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 NABE FEST HAS GOT THE UPPER HAND 

 

Last updated: 3:24 am
May 27, 2009
Posted: 3:23 am
May 27, 2009
EAT your heart out, Upper East Side -- land of leaf-eating, lunching ladies leaner than bank accounts skinned by Bernie Madoff.In contrast to the demoralized dining scene north of Bloomingdale's, where the idea would be a joke, the zone across the park is throwing itself a helluva food party this Saturday, when 35 restaurants will offer up samples of their best work at the second annual New Taste of the Upper West Side.The bash sold out all 1,800 tickets, twice last year's total, weeks ago; participating chefs include marquee names Daniel Boulud, Jean-Georges Vongerichten, Michael Psilakis, Zak Pelaccio, John Fraser, Ed Brown, Michael Bao Huynh, Andy D'Amico, Cesare Casella and Bill Telepan.For good measure, the Hamptons-style tent on Columbus Avenue between West 76th and 77th streets, bigger than last year's, is designed by Glen Coben, who created the look for Del Posto, as well as for nearby Compass.Don Evans, Compass' owner and the event's chairman, said the Wall Street crash caused some of last year's sponsors to drop out. But new sponsors, including Whole Foods and Trader Joe's, took up the slack.He worried, too, over selling tickets and signing up eateries. "We weren't anticipating the response we got," he said. Tickets sold out at $85 for general admission to the tables and $200 for also getting to mingle with the chefs, and 36 eateries signed on compared to 27 in 2008. Evans and Barbara Adler, president of the Columbus Avenue BID, the event's chief sponsor, have a lot to crow about. But how did so much star power come to Manhattan's once most culinarily destitute district?The now-spent economic boom obviously helped. And much credit is due Ruby Foo's "Dim Sum and Sushi Palace," which closed in January. Its shuttered façade on Broadway between 77th and 78th streets makes for a forlorn site, where the colorful signs share frontage with a "store for rent" sign.Some restaurants just run out of steam over time. So it was with Ruby Foo's, which Stephen Hanson launched in early 1999 and faced a monster rent increase when its lease expired this year.But Ruby Foo's was the first Upper West Side place that dared serve good food in so large (250 seats) and spectacularly designed a setting. It proved to be the prototype for any number of Vegas-like, Asian-fusion jumbos like Buddakan, Ono and Chinatown Brasserie. More important, the media splash it made, and huge
crowds, finally alerted major owners and chefs to the fact that one of Manhattan's greatest neighborhoods was starving.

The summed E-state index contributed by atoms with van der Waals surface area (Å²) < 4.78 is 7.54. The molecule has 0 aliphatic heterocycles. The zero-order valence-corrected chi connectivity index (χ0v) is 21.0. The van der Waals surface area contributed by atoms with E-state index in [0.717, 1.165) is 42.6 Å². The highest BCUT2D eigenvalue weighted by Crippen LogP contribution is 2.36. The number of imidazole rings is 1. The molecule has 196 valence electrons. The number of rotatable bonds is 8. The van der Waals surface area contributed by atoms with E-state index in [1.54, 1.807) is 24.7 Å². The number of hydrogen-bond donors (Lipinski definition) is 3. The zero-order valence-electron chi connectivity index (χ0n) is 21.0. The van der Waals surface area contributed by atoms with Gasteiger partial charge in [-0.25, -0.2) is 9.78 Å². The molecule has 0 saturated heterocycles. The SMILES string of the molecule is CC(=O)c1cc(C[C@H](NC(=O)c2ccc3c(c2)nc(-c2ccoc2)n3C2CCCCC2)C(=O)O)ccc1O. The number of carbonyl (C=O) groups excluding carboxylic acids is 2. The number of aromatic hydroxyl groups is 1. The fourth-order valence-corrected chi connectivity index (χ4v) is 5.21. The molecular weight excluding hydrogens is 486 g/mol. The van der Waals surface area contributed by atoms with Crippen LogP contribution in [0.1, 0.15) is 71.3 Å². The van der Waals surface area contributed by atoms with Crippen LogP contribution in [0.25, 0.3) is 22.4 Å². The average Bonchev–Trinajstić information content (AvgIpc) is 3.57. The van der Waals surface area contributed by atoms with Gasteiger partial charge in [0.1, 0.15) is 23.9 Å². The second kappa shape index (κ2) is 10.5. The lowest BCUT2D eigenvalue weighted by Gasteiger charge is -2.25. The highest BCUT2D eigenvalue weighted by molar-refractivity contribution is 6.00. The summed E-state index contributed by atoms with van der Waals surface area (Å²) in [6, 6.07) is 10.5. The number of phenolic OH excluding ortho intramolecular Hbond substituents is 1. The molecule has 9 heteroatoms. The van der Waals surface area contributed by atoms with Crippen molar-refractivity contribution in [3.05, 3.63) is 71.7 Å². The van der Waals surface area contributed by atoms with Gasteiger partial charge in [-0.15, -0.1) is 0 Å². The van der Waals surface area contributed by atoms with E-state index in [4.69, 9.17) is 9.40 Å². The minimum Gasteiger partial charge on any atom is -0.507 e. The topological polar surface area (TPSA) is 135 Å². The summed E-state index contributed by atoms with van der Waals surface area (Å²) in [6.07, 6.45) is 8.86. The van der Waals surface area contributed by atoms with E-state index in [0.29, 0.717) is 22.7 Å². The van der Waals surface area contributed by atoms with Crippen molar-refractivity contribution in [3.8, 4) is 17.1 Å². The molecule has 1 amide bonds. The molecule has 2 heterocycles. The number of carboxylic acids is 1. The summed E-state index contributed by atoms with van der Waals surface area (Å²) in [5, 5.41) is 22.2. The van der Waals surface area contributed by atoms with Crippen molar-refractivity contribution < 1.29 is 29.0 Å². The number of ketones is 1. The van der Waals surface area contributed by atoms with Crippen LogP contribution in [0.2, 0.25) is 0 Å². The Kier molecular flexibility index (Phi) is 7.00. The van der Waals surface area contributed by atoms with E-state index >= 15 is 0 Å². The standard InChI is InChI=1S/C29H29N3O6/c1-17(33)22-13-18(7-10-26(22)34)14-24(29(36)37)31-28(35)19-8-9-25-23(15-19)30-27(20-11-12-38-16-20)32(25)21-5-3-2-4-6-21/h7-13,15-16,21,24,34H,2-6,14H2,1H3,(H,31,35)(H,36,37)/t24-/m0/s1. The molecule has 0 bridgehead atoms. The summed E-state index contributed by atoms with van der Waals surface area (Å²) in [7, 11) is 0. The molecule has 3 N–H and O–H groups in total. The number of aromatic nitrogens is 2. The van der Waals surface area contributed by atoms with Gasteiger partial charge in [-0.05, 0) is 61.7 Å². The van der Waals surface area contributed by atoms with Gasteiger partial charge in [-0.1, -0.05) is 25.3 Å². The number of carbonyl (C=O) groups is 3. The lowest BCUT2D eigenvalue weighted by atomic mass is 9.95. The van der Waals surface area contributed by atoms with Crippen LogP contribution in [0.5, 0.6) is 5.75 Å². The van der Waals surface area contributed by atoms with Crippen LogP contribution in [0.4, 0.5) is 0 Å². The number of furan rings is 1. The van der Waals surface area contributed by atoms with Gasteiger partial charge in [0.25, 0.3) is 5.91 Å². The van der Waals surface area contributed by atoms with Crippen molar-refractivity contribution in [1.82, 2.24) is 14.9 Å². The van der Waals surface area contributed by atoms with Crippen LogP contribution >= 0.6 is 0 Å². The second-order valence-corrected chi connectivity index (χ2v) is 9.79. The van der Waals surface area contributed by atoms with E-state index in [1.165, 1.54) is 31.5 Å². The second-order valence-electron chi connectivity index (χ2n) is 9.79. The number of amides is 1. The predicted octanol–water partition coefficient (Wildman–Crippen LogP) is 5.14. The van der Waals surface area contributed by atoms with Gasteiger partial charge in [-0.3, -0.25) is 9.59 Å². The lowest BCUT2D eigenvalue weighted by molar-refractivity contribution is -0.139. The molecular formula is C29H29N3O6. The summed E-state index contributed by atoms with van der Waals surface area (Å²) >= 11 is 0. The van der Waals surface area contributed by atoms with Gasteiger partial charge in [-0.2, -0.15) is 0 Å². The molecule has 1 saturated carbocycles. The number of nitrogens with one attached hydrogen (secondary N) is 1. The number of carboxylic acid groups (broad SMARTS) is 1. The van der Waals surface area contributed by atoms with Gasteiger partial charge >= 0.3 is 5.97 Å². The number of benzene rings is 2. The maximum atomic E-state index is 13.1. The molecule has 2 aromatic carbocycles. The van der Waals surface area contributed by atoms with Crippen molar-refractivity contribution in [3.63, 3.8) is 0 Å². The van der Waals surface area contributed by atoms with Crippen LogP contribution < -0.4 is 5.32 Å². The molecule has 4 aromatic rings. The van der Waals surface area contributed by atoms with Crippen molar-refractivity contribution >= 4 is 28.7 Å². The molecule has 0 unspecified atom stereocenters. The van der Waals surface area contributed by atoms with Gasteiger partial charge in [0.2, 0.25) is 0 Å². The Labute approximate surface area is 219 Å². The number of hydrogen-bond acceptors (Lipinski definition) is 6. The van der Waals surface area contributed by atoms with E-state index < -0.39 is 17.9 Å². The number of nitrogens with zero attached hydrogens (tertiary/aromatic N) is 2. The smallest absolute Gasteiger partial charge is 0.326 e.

In 1999, there were no Ouest (which is oddly not participating in New Taste), West Branch, Bar Boulud, Dovetail, eighty one, 'Cesca, Telepan, BarBao, Kefi, Fatty Crab, Compass, Nice Matin, Salumeria Rosi -- nor anything like them.Now, Food & Wine magazine proclaims the Upper West Side the nation's "Hot Food Zone" -- a slapdown to the Upper East Side which, although never a cutting-edge foodie destination, had more than enough fine places to laugh at its crosstown counterpart.But if you leave out the Upper East's best restaurants that are in a league apart, Restaurant Daniel and Café Boulud, the vaunted gulf between the uptown Sides all but disappears. Even Boulud's places are offset by Vongerichten's flagship, Jean Georges, if you're willing to consider Columbus Circle part of the Upper West Side.Lots of UES places are half-empty. On Madison Avenue's fanciest blocks, La Goulue is closing, and Frederick's is in Chapter 11. Meanwhile, subway construction and the imminence of more street work cast a pall over Second Avenue's lively, lower-priced noshing scene.While downtown restaurateurs wouldn't dream of opening Upper East Side outposts, they're flocking to the Upper West: Danny Meyer's Shake Shack to Columbus Avenue, Pellacio's Fatty Crab to Broadway and Casella's Salumeria to Amsterdam. It's hard to imagine anything as good as BarBao (interpretive Vietnamese) and Fatty Crab (Malaysian-inspired) ever popping up on Third Avenue. The Upper West's Jewish-style deli restaurants, Artie's Delicatessen and new Lansky's, whip the matzo balls off anything across town.Not every new place will survive. But the Upper Best Side kicks Upper Least Side butt, and it will likely be doing it for a long time.scuozzo@nypost.comOur picks in the neighborhoodTHE Upper West Side now offers so many great dishes at so many locations in every price range, it would take a whole page to list them. But here are a few of my favorites:* BAR BAO, 100 W. 82d St.; 212-501-0776. Uncompromisingly seasoned "Mekong Market" clay pot packed with prawns and daily fish ($21) and iron-pot chicken with quail egg, ginger and chilies blow away memories of the ersatz exoticism of past Upper West Side spots.* BAR BOULUD, 1900 Broadway, at 64th Street; 212-595-0303. Charcuterie was the thing to order when the place opened two years ago, but the regular menu has spectacularly improved to the point of eclipsing it. Everything's grand, from simple salads to boudin noir and blanc to sophisticated French-influenced seafood dishes.* COMPASS, 208 W. 70th St.; 212-875-8600. The hands-down favorite at this handsomely redesigned American seafood house is the 3-pound, fresh Maine lobster for an unbelievably modest $39.* DOVETAIL, 103 W. 77th St.; 212-362-3800. Don't miss chef/owner John Fraser's inventively embellished (piquillo vinaigrette, ossabow guanciale) striped bass for $28, less than most other entrees.* EIGHTY-ONE, 45 W. 81st St.; 212-873-8181. Succulent roast California squab with polenta gratin and English and sugar snap peas; $32. And anything on Ed Brown's "Eco(nomy)-friendly" menu offering two courses for $30.31.* KEFI, 505 Columbus Ave.; 212-873-0200. Impossibly low-priced, nonclichéd Greek dishes from Michael Psilakis are typified by grilled swordfish with tomatoes, cauliflower, olives and a brace of Hellenic accents -- a fully realized joy for all of $16.50.* LANSKY'S OLD WORLD DELI, 235 Columbus Ave., at 70th Street; 212-787-0400. Chef David Ruggerio's matzo ball soup, all of $3.50, was the takeout hit of many a Passover seder this year.* NICE MATIN, 201 W. 79th St.; 212-873-6423. It's hard to find a bad dish on Andy D'Amico's Provencal-inspired menu -- but this is also the home of the original, singularly oozy Five-Napkin Burger, which now has an entire Midtown restaurant to its name.